The federal government has passed the controversial Bill S-4 to keep Aboriginal women from losing on-reserve homes as a result of abuse or divorce despite the pleas of Native women’s groups to stop the bill. The women’s groups have been arguing that the bill will only leave the women worse off.

Though the Conservative government introduced and passed the bill in the Senate, it is still subject to debate and subsequent approval in the House of Commons.

In that provincial divorce laws frequently do not apply on many reserves, in some situations these women lose their homes when a relationship ends, leaving them to plea their case to the local Band Council.

The new bill will set up a federal framework for reserve residents to access the courts to sort out the residency and ownership issues in cases of abuse or when a relationship ends, though this system has been hailed by critics as too expensive for many who find themselves in that situation.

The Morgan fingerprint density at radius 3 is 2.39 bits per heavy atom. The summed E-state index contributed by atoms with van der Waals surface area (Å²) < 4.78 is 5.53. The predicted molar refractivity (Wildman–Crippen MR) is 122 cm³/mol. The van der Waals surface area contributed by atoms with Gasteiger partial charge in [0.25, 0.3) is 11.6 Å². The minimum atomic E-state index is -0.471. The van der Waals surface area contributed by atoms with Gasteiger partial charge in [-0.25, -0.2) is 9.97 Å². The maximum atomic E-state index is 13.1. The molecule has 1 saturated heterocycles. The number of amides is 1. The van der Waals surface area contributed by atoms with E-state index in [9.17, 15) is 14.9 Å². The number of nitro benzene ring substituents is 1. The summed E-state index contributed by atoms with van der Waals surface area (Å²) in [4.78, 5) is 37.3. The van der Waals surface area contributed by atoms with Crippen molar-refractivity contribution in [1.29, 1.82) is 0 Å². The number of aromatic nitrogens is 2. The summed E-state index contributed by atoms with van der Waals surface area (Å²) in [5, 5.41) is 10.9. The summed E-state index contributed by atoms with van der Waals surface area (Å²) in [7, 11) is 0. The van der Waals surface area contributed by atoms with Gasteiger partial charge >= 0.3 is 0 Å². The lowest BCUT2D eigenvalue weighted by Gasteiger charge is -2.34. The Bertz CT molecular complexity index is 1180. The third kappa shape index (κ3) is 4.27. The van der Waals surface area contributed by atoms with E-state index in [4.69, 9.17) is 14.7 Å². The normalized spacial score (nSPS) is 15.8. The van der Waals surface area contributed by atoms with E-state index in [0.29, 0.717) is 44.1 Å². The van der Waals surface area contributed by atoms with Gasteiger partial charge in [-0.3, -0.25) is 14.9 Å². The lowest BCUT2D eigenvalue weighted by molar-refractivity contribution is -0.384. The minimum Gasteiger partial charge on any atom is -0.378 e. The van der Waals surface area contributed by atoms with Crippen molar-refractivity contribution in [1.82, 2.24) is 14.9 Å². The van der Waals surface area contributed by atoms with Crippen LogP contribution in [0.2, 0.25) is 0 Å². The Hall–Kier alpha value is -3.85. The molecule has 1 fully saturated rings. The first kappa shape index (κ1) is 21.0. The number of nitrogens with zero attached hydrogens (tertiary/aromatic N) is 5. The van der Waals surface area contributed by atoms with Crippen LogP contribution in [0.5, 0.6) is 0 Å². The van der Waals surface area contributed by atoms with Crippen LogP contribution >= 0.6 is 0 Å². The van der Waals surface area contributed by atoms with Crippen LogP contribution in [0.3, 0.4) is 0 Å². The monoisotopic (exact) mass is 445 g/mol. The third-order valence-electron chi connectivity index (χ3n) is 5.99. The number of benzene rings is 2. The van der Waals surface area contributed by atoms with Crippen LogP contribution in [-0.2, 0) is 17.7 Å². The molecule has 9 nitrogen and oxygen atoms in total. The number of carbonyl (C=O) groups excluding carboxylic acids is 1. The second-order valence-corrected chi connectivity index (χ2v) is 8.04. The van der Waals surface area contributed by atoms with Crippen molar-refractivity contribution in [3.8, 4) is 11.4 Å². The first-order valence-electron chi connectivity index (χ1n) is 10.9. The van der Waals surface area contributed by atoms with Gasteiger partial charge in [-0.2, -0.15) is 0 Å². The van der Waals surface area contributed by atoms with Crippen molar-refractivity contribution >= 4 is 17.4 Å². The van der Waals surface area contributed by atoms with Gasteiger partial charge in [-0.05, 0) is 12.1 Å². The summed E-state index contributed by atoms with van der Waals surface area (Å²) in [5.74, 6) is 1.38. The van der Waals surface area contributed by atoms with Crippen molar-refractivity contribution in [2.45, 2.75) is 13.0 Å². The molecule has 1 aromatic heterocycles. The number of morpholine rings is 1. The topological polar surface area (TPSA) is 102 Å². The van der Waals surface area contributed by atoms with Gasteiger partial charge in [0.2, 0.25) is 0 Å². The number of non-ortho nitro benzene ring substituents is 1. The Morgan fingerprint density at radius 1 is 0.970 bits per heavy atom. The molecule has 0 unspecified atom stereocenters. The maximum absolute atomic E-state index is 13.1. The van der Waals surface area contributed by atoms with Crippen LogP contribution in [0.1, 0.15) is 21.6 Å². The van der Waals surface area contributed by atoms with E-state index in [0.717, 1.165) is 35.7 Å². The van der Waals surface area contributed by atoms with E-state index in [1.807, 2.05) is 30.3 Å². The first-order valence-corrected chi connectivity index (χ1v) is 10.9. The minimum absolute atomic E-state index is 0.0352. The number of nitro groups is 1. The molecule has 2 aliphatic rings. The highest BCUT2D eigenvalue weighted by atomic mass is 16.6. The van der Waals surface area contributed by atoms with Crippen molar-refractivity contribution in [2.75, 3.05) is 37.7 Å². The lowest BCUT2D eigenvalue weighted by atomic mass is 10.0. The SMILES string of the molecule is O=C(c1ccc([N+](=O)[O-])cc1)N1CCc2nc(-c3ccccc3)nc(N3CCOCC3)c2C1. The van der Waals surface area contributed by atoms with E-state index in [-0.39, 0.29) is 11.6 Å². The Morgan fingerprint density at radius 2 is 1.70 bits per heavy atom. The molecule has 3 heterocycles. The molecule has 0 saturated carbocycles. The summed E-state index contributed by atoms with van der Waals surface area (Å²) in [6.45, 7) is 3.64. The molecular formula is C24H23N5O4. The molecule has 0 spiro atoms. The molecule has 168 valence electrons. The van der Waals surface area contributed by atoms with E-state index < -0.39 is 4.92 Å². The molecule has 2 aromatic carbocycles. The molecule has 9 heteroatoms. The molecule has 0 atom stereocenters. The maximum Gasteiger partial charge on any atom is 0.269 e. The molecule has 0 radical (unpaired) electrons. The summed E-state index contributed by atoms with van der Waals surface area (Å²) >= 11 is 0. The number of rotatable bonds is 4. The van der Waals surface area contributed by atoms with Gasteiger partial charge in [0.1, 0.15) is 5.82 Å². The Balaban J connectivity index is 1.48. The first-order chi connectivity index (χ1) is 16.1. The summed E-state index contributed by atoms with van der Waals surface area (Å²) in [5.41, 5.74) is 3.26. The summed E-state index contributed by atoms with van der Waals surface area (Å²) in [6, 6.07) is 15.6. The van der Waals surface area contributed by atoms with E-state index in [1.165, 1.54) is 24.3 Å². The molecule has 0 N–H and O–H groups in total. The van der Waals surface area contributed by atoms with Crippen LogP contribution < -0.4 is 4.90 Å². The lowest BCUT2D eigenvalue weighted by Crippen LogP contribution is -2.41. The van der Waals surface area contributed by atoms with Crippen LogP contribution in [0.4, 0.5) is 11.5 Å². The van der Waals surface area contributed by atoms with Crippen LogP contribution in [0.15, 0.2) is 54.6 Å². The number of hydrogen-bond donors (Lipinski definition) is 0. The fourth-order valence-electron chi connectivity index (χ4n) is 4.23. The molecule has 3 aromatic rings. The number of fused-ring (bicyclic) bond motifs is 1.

According to the Globe and Mail, Liberal Senator Sandra Lovelace Nicholas, who is from the Tobique First Nation in New Brunswick, spoke out against the bill as she herself was a victim of this exact circumstance, having to choose between being homeless with a small child or staying in an abusive relationship.

Lovelace Nicholas told the Senate she opposes the bill because she believes there has been a lack of consultation with Natives when writing the bill and because she believes the bill is excessively flawed.

The Assembly of First Nations also opposes Bill S-4 as did many chiefs across Canada when itwas being studied.